The Whirlwind in the Thorn Tree (volume one and two of the Outlaw King series) by S.A Hunt takes the reader into the wild, wild west of the fantasy world Destin and does it with panache. Though primarily a fantasy story there are also strong elements of both horror and mystery. In short it’s wild, compelling and pretty damn awesome.
The Whirlwind in the Thorn Tree begins with Ross Brigham attending his father’s funeral and then being drawn into a world full of magic, gunslingers, gods and monsters. This world, called Destin, is actually one written about in his father’s successful series of fantasy novels, which interjects certain ‘meta’ elements into the plot throughout.
While the characters are excellently realised, the true star of the book is the setting imagined by S.A Hunt. Destin is vast and sprawling yet full of the tiny details that make an imagined world believable. That the author is able to do this suggests a powerful imagination allied with a disciplined writing style and excellent sense of place. Had the Whirlwind in the Thorntree simply been a travel book around Destin it would have been worth reading, but discovering it through a compelling plot is a literary experience all readers of fantasy should have. The true test for any setting is; if I were a kid would I like to imagine myself being there? While I don’t want to speak for myself as a kid, as an adult I can definitely say yes.
Ross Brigham is presumably based on the author S.A. Hunt. Both were with the army in Afghanistan and both are writers. While this may partially explain why he is such a strong character, it is clear from the rest of the ‘cast’ that the author has a gift for conveying individuality.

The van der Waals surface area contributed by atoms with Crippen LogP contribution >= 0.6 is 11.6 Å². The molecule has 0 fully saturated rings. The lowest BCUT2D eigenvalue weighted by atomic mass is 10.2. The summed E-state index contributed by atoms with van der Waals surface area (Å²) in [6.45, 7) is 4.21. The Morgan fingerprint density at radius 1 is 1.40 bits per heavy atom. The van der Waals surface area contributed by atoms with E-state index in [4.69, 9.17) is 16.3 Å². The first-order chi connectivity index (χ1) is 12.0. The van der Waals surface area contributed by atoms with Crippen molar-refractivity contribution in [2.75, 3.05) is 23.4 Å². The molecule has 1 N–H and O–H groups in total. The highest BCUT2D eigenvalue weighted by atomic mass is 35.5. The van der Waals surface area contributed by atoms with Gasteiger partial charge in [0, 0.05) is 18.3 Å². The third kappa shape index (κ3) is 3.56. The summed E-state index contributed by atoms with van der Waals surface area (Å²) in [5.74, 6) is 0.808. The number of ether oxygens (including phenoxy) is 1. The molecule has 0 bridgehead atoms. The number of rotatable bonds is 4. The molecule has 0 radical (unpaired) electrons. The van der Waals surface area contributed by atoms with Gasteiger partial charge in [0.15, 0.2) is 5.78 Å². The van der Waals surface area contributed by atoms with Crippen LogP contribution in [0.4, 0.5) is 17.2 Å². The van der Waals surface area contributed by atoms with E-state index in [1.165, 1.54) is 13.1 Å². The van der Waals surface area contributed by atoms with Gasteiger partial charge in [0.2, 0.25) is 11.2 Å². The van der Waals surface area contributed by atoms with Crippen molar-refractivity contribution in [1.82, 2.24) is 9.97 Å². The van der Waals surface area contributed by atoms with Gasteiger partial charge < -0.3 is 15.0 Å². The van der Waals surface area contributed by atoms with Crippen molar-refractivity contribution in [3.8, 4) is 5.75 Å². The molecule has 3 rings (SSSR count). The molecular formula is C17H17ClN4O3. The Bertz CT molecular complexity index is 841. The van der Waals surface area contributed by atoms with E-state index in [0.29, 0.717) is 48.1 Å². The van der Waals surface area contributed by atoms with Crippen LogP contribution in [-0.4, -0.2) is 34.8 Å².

Brigham is dragged into Destin with two devotees of his father’s work, Sawyer and Noreen. It would have been very easy for these characters to have been stock characters, just providing exposition and nodding when the main character talks. Instead Sawyer and Noreen grow and develop distinct and very real personalities. In fact, after reading the novel you will feel as if you could meet them in a bar and hold a conversation with them. An achievement every author strives for.
What helps the central characters stand out is their very distinct dialogue, which is unique enough that you would be able to tell which dialogue was Sawyer’s, Ross’s or Noreen’s even if there was no other text. This dialogue is in part so distinctive and natural because the characters regularly make references to their favourite TV shows, movies and works of fantasy fiction. The vast majority of readers will get the references but even if you don’t it’s not important as they make sense in context, which is all that matters. After all, a modern audience watching Shakespeare will miss at least 50% of the references the characters are making yet that guy’s plays are still packing them in.
As Ross, Sawyer and Noreen travel across Destin they encounter far too many characters to be detailed in this review; but I will say that the gunslingers are some of the coolest, most badass, creations I’ve come across in any medium, not just literature.
As befits a novel about gunslingers set in a fantasy world, The Whirlwind in the Thorn Tree is not on short excitement and fight scenes. These scenes are dizzying, frantic and do require the reader to pay attention if they want to take everything in. So just how fight scenes should be written. One issue I often have with many fantasy books is that the fight scenes throughout an individual novel can be too similar, which leads to them losing any sense of urgency or danger. This is far from the case in the Whirlwind in the Thorn Tree. Here each fight scene is distinct and the reader will fear for the characters every time they are in peril.
At the time of writing The Whirlwind in the Thorn Tree costs about as much as the coffee I’ve just finished drinking. This is insane. All I got from the coffee was a caffeine hit, an increased desire to go to the toilet and some faint guilt about spending over £2 on a product that is mainly water. The Whirlwind in the Thorn Tree, on the other hand, gave me hours of entertainment as I travelled with interesting characters across a strange land.